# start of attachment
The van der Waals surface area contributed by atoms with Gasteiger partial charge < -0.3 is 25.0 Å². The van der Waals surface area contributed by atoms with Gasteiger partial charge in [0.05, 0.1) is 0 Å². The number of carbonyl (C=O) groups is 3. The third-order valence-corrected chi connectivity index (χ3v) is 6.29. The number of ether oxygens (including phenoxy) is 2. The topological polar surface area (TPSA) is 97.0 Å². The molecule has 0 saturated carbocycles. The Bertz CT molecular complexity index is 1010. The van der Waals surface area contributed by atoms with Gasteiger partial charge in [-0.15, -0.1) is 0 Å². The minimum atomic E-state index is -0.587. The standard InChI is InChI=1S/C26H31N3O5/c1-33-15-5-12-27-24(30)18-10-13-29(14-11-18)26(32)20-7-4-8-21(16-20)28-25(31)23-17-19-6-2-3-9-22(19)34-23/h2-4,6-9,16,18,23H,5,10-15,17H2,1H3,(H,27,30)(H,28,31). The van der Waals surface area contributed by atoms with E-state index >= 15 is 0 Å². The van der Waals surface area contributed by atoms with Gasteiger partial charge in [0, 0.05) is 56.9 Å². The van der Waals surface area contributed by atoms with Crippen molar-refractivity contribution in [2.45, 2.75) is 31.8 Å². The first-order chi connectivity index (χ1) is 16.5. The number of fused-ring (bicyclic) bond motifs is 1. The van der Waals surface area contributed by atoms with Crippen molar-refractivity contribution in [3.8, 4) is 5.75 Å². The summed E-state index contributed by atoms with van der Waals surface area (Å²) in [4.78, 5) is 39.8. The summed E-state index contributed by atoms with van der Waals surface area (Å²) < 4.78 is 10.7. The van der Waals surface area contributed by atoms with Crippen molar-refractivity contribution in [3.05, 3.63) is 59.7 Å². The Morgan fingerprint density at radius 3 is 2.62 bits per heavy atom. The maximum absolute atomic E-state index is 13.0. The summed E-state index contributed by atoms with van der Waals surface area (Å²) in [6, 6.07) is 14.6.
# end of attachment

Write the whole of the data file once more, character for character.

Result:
The van der Waals surface area contributed by atoms with Gasteiger partial charge < -0.3 is 25.0 Å². The van der Waals surface area contributed by atoms with Gasteiger partial charge in [0.05, 0.1) is 0 Å². The number of carbonyl (C=O) groups is 3. The third-order valence-corrected chi connectivity index (χ3v) is 6.29. The number of ether oxygens (including phenoxy) is 2. The topological polar surface area (TPSA) is 97.0 Å². The molecule has 0 saturated carbocycles. The Bertz CT molecular complexity index is 1010. The van der Waals surface area contributed by atoms with Gasteiger partial charge in [-0.15, -0.1) is 0 Å². The minimum atomic E-state index is -0.587. The standard InChI is InChI=1S/C26H31N3O5/c1-33-15-5-12-27-24(30)18-10-13-29(14-11-18)26(32)20-7-4-8-21(16-20)28-25(31)23-17-19-6-2-3-9-22(19)34-23/h2-4,6-9,16,18,23H,5,10-15,17H2,1H3,(H,27,30)(H,28,31). The van der Waals surface area contributed by atoms with E-state index >= 15 is 0 Å². The van der Waals surface area contributed by atoms with Gasteiger partial charge in [0, 0.05) is 56.9 Å². The van der Waals surface area contributed by atoms with Crippen molar-refractivity contribution in [2.45, 2.75) is 31.8 Å². The first-order chi connectivity index (χ1) is 16.5. The number of fused-ring (bicyclic) bond motifs is 1. The van der Waals surface area contributed by atoms with Crippen molar-refractivity contribution in [3.8, 4) is 5.75 Å². The summed E-state index contributed by atoms with van der Waals surface area (Å²) in [4.78, 5) is 39.8. The summed E-state index contributed by atoms with van der Waals surface area (Å²) < 4.78 is 10.7. The van der Waals surface area contributed by atoms with Crippen molar-refractivity contribution in [3.05, 3.63) is 59.7 Å². The Morgan fingerprint density at radius 3 is 2.62 bits per heavy atom. The maximum absolute atomic E-state index is 13.0. The summed E-state index contributed by atoms with van der Waals surface area (Å²) in [6, 6.07) is 14.6.